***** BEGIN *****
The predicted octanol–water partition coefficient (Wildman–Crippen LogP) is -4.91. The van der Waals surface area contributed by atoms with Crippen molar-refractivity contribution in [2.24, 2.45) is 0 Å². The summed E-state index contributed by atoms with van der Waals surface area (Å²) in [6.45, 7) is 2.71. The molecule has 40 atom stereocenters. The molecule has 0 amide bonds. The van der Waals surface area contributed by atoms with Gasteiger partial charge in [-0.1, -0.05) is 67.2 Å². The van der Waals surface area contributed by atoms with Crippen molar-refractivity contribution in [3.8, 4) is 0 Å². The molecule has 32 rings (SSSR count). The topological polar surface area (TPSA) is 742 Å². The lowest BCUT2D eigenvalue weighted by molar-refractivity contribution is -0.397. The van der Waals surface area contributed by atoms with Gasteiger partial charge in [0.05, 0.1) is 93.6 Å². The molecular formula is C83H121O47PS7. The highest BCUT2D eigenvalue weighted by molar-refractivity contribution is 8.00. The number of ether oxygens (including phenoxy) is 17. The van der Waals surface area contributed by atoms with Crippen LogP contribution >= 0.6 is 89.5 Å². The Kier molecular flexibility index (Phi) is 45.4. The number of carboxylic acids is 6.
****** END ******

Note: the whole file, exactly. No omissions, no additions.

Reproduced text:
The predicted octanol–water partition coefficient (Wildman–Crippen LogP) is -4.91. The van der Waals surface area contributed by atoms with Crippen molar-refractivity contribution in [2.24, 2.45) is 0 Å². The summed E-state index contributed by atoms with van der Waals surface area (Å²) in [6.45, 7) is 2.71. The molecule has 40 atom stereocenters. The molecule has 0 amide bonds. The van der Waals surface area contributed by atoms with Gasteiger partial charge in [-0.1, -0.05) is 67.2 Å². The van der Waals surface area contributed by atoms with Crippen molar-refractivity contribution in [3.8, 4) is 0 Å². The molecule has 32 rings (SSSR count). The topological polar surface area (TPSA) is 742 Å². The lowest BCUT2D eigenvalue weighted by molar-refractivity contribution is -0.397. The van der Waals surface area contributed by atoms with Gasteiger partial charge in [0.05, 0.1) is 93.6 Å². The molecular formula is C83H121O47PS7. The highest BCUT2D eigenvalue weighted by molar-refractivity contribution is 8.00. The number of ether oxygens (including phenoxy) is 17. The van der Waals surface area contributed by atoms with Crippen LogP contribution >= 0.6 is 89.5 Å². The Kier molecular flexibility index (Phi) is 45.4. The number of carboxylic acids is 6.